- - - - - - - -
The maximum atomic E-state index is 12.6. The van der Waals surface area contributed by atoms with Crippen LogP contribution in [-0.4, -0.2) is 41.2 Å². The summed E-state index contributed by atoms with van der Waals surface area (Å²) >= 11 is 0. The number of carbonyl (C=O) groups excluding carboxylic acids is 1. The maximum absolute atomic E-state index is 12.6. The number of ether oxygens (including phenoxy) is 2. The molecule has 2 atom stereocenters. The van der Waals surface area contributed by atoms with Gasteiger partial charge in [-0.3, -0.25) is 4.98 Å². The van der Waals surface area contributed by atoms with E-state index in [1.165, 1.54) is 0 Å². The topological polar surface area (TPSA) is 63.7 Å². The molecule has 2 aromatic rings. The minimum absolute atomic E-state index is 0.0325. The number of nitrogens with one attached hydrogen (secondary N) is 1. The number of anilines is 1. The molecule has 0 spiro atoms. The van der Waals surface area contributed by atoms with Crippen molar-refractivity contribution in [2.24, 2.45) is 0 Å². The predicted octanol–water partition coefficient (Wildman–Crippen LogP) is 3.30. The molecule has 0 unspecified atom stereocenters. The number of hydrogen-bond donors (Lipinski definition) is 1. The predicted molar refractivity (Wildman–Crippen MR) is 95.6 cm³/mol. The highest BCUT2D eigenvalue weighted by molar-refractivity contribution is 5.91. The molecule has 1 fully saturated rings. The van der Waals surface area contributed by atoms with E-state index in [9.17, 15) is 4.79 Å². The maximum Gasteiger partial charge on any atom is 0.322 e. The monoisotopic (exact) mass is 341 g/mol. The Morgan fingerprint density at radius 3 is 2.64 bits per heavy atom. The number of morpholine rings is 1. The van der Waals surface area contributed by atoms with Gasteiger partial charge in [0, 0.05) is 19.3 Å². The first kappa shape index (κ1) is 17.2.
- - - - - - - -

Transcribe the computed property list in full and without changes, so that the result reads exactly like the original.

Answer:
The maximum atomic E-state index is 12.6. The van der Waals surface area contributed by atoms with Crippen LogP contribution in [-0.4, -0.2) is 41.2 Å². The summed E-state index contributed by atoms with van der Waals surface area (Å²) >= 11 is 0. The number of carbonyl (C=O) groups excluding carboxylic acids is 1. The maximum absolute atomic E-state index is 12.6. The number of ether oxygens (including phenoxy) is 2. The molecule has 2 atom stereocenters. The van der Waals surface area contributed by atoms with Gasteiger partial charge in [-0.3, -0.25) is 4.98 Å². The van der Waals surface area contributed by atoms with E-state index in [1.165, 1.54) is 0 Å². The topological polar surface area (TPSA) is 63.7 Å². The molecule has 2 aromatic rings. The minimum absolute atomic E-state index is 0.0325. The number of nitrogens with one attached hydrogen (secondary N) is 1. The number of anilines is 1. The molecule has 0 spiro atoms. The van der Waals surface area contributed by atoms with Crippen molar-refractivity contribution in [2.24, 2.45) is 0 Å². The predicted octanol–water partition coefficient (Wildman–Crippen LogP) is 3.30. The molecule has 0 unspecified atom stereocenters. The number of hydrogen-bond donors (Lipinski definition) is 1. The predicted molar refractivity (Wildman–Crippen MR) is 95.6 cm³/mol. The highest BCUT2D eigenvalue weighted by molar-refractivity contribution is 5.91. The molecule has 1 fully saturated rings. The van der Waals surface area contributed by atoms with E-state index in [9.17, 15) is 4.79 Å². The maximum Gasteiger partial charge on any atom is 0.322 e. The monoisotopic (exact) mass is 341 g/mol. The Morgan fingerprint density at radius 3 is 2.64 bits per heavy atom. The number of morpholine rings is 1. The van der Waals surface area contributed by atoms with Gasteiger partial charge in [0, 0.05) is 19.3 Å². The first kappa shape index (κ1) is 17.2.